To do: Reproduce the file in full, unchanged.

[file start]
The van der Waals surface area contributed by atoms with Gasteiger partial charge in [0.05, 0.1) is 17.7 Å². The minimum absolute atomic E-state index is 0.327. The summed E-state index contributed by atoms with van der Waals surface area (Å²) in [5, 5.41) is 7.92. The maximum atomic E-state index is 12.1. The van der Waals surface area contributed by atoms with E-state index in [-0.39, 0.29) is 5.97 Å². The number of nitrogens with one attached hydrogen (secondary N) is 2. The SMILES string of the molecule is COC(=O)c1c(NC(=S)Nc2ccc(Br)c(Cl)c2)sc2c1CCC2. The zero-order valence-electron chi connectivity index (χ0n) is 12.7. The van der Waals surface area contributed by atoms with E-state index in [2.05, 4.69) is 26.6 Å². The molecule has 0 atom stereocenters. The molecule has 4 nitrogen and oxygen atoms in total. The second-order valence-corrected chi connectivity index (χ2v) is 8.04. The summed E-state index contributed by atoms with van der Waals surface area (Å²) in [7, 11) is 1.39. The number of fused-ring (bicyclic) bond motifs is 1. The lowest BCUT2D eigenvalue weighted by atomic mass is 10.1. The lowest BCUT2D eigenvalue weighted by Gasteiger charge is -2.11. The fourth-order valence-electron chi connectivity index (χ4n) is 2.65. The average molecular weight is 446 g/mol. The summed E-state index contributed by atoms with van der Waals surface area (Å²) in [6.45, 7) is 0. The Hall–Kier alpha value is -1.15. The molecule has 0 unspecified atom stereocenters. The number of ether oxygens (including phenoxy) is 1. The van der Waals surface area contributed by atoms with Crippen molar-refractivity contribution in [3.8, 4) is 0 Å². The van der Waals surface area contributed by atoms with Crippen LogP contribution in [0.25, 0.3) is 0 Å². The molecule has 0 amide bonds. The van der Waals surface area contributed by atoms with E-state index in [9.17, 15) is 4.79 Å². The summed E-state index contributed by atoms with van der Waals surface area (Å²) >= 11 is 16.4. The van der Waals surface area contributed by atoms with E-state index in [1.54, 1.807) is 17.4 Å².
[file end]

The van der Waals surface area contributed by atoms with Gasteiger partial charge in [0.05, 0.1) is 17.7 Å². The minimum absolute atomic E-state index is 0.327. The summed E-state index contributed by atoms with van der Waals surface area (Å²) in [5, 5.41) is 7.92. The maximum atomic E-state index is 12.1. The van der Waals surface area contributed by atoms with E-state index in [-0.39, 0.29) is 5.97 Å². The number of nitrogens with one attached hydrogen (secondary N) is 2. The SMILES string of the molecule is COC(=O)c1c(NC(=S)Nc2ccc(Br)c(Cl)c2)sc2c1CCC2. The zero-order valence-electron chi connectivity index (χ0n) is 12.7. The van der Waals surface area contributed by atoms with E-state index in [2.05, 4.69) is 26.6 Å². The molecule has 0 atom stereocenters. The molecule has 4 nitrogen and oxygen atoms in total. The second-order valence-corrected chi connectivity index (χ2v) is 8.04. The summed E-state index contributed by atoms with van der Waals surface area (Å²) in [7, 11) is 1.39. The number of fused-ring (bicyclic) bond motifs is 1. The lowest BCUT2D eigenvalue weighted by atomic mass is 10.1. The lowest BCUT2D eigenvalue weighted by Gasteiger charge is -2.11. The fourth-order valence-electron chi connectivity index (χ4n) is 2.65. The average molecular weight is 446 g/mol. The summed E-state index contributed by atoms with van der Waals surface area (Å²) in [6.45, 7) is 0. The Hall–Kier alpha value is -1.15. The molecule has 0 unspecified atom stereocenters. The number of ether oxygens (including phenoxy) is 1. The van der Waals surface area contributed by atoms with Crippen molar-refractivity contribution in [3.8, 4) is 0 Å². The van der Waals surface area contributed by atoms with Crippen LogP contribution in [0.25, 0.3) is 0 Å². The molecule has 0 amide bonds. The van der Waals surface area contributed by atoms with E-state index in [9.17, 15) is 4.79 Å². The summed E-state index contributed by atoms with van der Waals surface area (Å²) >= 11 is 16.4. The van der Waals surface area contributed by atoms with E-state index in [1.54, 1.807) is 17.4 Å².